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Abu Dhabi, UAEThursday 18 October 2018

My favourite reads: Abdullah Aldakheel  

These grim stories all feature characters who have to show their mettle 

The Minds Of Billy Milligan by Daniel Keyes published by W&N. Courtesy Orion Books
The Minds Of Billy Milligan by Daniel Keyes published by W&N. Courtesy Orion Books

Dark tales with horror and gory details have always been a favourite of mine, especially ones based of real-life events. Nothing makes you feel more alive than feeling afraid. In all these stories, the protagonists end up in positions where they’re vulnerable and have to show what they are really made of.

1984 by George Orwell (1949)

A recommendation to all the readers fascinated with history like me. Orwell wrote about a dystopian future he imagined and created Big Brother, where governments are with constantly watching their populations. Orwell’s depiction of the future is far from true, but definitely relatable. In today’s world we are constantly supervised, whether it’s by the CCTV cameras on every building or the countless controversies of electronic devices and social media accounts being monitored.

The Minds of Billy Milligan by Daniel Milligan (1981)

Milligan is the first person in US history to be absolved of major crimes by pleading multiple personality disorder. Milligan committed many heinous crimes, but after reading his story I couldn’t help but feel some empathy for the ill-minded. Billy takes the roles of over 20 different personalities that control his body. His personalities battle each other for superiority over Billy’s mind, making him take unnecessary decisions that pushed him to live the life of crime he did.

The Analyst by John Katzenbach (2002)

The story is about the life of 52-year-old psychiatrist Dr Frederick Starks, who is put to the test when one of his former patients blames him for ruining his life and swears not to rest until he has ruined his. He gives his psychiatrist an ultimatum: either play along with his games, kill himself, or witness the deaths of 52 relatives. Slowly, Starks starts to see his whole world crumble right under him.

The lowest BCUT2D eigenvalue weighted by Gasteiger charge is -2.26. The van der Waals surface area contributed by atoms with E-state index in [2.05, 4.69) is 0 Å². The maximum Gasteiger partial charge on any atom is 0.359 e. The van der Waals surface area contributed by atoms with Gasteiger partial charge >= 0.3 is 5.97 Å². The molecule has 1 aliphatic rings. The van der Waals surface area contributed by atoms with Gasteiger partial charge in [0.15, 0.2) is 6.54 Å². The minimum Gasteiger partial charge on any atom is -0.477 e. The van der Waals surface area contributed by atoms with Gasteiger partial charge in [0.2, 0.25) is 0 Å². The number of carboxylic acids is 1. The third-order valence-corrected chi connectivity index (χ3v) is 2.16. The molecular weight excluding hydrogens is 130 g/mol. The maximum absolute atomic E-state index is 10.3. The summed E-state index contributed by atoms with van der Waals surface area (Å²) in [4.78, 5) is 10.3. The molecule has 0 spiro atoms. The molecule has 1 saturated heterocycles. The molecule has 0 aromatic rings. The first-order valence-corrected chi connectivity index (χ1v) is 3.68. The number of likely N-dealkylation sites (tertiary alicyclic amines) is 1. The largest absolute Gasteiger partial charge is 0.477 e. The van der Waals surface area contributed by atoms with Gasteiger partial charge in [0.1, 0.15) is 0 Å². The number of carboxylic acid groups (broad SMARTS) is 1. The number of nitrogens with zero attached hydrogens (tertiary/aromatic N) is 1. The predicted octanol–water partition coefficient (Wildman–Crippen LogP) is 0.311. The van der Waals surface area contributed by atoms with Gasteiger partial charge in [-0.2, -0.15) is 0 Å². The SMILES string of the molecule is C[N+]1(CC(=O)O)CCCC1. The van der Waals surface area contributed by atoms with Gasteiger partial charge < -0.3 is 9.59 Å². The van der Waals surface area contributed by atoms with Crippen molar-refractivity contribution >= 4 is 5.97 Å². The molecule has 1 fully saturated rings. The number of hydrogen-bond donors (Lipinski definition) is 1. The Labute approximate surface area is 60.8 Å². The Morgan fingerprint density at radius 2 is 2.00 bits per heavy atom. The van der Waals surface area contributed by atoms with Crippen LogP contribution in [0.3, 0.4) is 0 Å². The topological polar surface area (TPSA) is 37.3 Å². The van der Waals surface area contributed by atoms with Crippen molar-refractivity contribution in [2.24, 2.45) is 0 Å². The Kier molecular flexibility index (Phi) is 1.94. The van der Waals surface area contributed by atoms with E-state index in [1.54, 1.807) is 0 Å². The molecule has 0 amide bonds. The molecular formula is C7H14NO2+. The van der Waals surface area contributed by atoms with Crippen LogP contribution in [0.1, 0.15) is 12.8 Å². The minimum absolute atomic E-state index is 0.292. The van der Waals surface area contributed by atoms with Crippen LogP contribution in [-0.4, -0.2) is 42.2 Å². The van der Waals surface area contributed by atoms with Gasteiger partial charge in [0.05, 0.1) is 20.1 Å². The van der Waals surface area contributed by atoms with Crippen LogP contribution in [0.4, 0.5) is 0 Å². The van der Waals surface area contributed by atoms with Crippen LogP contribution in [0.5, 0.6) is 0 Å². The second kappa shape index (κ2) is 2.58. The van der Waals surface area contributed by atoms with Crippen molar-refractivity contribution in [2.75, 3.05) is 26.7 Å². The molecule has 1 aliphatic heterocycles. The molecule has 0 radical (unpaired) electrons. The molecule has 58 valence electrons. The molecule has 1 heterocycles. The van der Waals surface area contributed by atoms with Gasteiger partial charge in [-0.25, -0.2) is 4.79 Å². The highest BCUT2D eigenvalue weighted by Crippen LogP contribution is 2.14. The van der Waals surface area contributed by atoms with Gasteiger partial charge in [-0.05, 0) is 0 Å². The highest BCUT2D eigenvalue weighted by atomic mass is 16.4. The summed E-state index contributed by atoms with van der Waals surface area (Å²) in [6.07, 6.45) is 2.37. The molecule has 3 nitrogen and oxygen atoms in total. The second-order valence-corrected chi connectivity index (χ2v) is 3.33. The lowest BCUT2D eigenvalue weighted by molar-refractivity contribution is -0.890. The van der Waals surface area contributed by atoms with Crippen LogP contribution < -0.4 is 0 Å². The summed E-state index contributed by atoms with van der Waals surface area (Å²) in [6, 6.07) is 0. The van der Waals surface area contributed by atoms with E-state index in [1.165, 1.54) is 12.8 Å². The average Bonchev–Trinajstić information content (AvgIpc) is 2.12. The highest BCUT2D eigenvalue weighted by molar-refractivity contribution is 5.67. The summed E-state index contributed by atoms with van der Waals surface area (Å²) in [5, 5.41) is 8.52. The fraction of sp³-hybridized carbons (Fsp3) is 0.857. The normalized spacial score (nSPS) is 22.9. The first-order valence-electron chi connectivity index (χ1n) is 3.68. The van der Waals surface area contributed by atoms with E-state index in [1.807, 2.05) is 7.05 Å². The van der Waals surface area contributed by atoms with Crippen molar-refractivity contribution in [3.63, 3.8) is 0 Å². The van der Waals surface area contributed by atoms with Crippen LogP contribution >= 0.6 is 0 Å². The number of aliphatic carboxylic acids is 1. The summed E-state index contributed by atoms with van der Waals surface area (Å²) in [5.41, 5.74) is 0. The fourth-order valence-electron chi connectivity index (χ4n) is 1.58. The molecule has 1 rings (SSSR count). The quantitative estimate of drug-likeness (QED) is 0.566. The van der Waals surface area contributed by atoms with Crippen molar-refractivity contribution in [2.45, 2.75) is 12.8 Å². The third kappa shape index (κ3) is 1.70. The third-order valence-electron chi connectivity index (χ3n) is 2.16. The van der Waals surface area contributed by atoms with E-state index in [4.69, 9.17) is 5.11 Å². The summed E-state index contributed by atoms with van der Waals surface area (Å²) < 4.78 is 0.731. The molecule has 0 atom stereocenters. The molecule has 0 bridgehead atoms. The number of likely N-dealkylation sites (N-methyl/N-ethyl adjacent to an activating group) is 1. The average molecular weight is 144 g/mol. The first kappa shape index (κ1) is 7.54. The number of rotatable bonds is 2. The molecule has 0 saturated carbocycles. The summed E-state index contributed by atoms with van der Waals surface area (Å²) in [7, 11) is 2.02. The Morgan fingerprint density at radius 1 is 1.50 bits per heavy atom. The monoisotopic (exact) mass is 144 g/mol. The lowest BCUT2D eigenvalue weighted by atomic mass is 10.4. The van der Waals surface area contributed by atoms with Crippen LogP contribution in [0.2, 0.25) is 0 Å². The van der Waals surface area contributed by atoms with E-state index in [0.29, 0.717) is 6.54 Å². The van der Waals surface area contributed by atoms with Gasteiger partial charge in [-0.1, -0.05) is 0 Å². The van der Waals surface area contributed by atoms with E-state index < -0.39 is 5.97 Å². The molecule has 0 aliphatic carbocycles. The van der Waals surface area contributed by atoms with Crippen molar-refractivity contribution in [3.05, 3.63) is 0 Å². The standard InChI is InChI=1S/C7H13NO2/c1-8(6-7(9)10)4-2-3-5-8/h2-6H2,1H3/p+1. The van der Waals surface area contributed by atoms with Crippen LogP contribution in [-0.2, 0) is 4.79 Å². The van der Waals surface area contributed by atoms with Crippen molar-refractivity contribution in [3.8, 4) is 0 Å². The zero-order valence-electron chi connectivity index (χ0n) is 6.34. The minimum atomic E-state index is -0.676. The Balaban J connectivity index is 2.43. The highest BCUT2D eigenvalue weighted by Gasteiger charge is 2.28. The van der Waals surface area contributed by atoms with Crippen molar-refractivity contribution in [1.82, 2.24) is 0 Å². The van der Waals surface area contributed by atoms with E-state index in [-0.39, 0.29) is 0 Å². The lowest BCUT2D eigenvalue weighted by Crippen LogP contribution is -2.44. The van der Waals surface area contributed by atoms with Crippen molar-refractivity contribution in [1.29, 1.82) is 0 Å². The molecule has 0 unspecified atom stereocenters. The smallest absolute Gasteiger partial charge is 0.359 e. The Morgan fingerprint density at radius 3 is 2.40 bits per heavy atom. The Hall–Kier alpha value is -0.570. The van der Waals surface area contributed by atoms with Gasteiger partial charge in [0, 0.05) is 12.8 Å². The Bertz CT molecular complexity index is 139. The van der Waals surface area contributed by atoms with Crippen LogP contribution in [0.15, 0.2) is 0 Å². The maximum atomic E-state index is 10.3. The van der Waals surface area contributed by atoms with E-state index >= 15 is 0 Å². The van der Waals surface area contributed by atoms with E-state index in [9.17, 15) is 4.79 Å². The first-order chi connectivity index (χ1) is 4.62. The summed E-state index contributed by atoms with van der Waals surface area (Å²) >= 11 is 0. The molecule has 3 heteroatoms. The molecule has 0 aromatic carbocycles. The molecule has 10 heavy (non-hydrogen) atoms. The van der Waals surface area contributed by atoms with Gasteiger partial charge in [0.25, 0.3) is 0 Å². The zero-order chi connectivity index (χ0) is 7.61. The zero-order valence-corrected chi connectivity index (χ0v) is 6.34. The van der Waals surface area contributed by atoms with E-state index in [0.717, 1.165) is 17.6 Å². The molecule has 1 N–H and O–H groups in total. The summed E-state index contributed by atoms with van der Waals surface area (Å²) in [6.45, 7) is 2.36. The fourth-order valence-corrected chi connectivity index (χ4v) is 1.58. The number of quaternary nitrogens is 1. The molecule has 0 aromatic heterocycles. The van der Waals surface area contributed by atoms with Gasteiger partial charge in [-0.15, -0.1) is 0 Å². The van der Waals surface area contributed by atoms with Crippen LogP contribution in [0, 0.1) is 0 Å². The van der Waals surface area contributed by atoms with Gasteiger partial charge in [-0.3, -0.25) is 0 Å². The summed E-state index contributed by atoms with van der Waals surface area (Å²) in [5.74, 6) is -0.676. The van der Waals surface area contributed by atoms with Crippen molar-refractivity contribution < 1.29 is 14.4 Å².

The Thirteenth Tale by Diane Setterfield (2006)

Margaret Lea, a writer whose past constantly haunts her, is summoned by Vida Winter, a writer famous for her works about her wonderful life stories, which turned out to be lies covering up an aching past. Vida, realising her days are numbered, wants Margaret to write her authentic biography. Margaret becomes a witness to the haunted house, distorted family relationships and the smell of the death lurking in every corner, kept my eyes glued to the pages wondering what’s next.

The Narrative of the Life of Frederick Douglass, an American Slave by Zarle Williams (1845)

The book is based on the events of the heroic life of Frederick Douglass. It is a wonderful example of the triumph of the oppressed against the oppressor. Frederick speaks about his experiences with different slave owners and their efforts to keep him uneducated. He believed the only way to be free is to learn and spent his entire life educating himself, although everyone tried to stop him. There is definitely a lesson to learn from, as he said himself, “If there is no struggle, there is no progress”.

Abdullah Aldakheel is an intern for The National. He is studying journalism and media at Swansea University

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